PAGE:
Why is San Francisco Special?
An Introduction to Marine Weather
San Francisco Bay is one of the premier sailing areas in the world. What is it that makes the area special?
Easy! The weather. Year round mild conditions allow sailing nearly every day throughout the year. And, consistent 25 to 30 knot winds pretty much every day from May to October have led to a cliché that if you can sail on San Francisco Bay, you can sail anywhere.
The down side? Fog. Interestingly, both conditions are related, and probably would not exist without the other.
It All Starts With:
- A high pressure area and a low pressure area and the wind they produce
- The impact of wind on water
- Something called the coriolis effect
- And, finally, the dew point
Add in a mountain range with a single major opening (the Golden Gate) and you have what is arguably the finest sailing in the world!
High Pressure to Low Pressure
Now, visualize that the high pressure is centered over the Pacific Ocean off of San Francisco, and the low pressure over Nevada. San Francisco sits pretty much right in the middle of the two. The resulting wind comes from the north or northwest.
The high pressure air is going to try to fill in the low pressure area, however, the Coast Range of mountains creates a pretty effective barrier. The number one opening through that barrier … The Golden Gate.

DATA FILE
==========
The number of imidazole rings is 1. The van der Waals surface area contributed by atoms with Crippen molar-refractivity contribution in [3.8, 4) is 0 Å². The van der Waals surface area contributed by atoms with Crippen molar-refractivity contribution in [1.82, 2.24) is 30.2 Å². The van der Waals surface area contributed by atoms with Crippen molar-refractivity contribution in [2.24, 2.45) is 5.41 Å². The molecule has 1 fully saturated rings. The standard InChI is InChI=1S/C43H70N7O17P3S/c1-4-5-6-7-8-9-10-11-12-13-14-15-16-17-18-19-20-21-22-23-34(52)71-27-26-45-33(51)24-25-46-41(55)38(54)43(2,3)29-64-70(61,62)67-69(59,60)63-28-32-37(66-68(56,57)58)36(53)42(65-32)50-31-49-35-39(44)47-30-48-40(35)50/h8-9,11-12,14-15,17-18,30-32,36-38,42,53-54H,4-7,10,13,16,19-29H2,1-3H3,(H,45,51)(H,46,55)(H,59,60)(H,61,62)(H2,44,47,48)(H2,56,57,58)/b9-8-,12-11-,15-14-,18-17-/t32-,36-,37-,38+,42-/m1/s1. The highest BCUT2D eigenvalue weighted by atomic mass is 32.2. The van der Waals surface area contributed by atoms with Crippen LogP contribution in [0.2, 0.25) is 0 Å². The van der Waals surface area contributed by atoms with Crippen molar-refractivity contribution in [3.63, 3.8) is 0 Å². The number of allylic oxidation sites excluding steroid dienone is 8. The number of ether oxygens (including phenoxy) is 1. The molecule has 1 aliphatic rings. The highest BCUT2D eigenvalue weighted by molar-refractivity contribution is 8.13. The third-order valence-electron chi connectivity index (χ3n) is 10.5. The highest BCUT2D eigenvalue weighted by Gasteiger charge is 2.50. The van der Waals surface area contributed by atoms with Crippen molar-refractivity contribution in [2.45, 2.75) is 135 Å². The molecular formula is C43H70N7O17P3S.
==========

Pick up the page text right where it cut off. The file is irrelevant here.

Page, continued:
The Golden Gate
- 2 miles wide at its western opening
- Nearly 2.5 miles long
- 1 mile wide at the entrance into the bay
Oriented from the Southwest to the Northeast, it is the perfect “funnel” to direct and concentrate the wind moving from high into low. From a large area of the Pacific to a small bay.
As can be seen in the high/low pressure image, the wind direction off the coast of California is generally north to south.
Steady wind creates current in the water that it passes over. The resulting current in the top few feet of water may be moving to the south with the wind, however, below the surface, the coriolis effect turns that movement to the right about 90 degrees, so that it is moving to the west, away from the coast. The water moving to the west is replaced by very cold water from the depths of the Pacific Ocean.
The air moving across the water is warmer than the water, so, the air gets cooler. When the temperature drops to the level of something called the dew point, moisture in it condenses into fog.
This fog continues to move with the wind and in turn gets “sucked” into the bay resulting in the wind and fog San Francisco is famous for.
Next: An Island in the Sun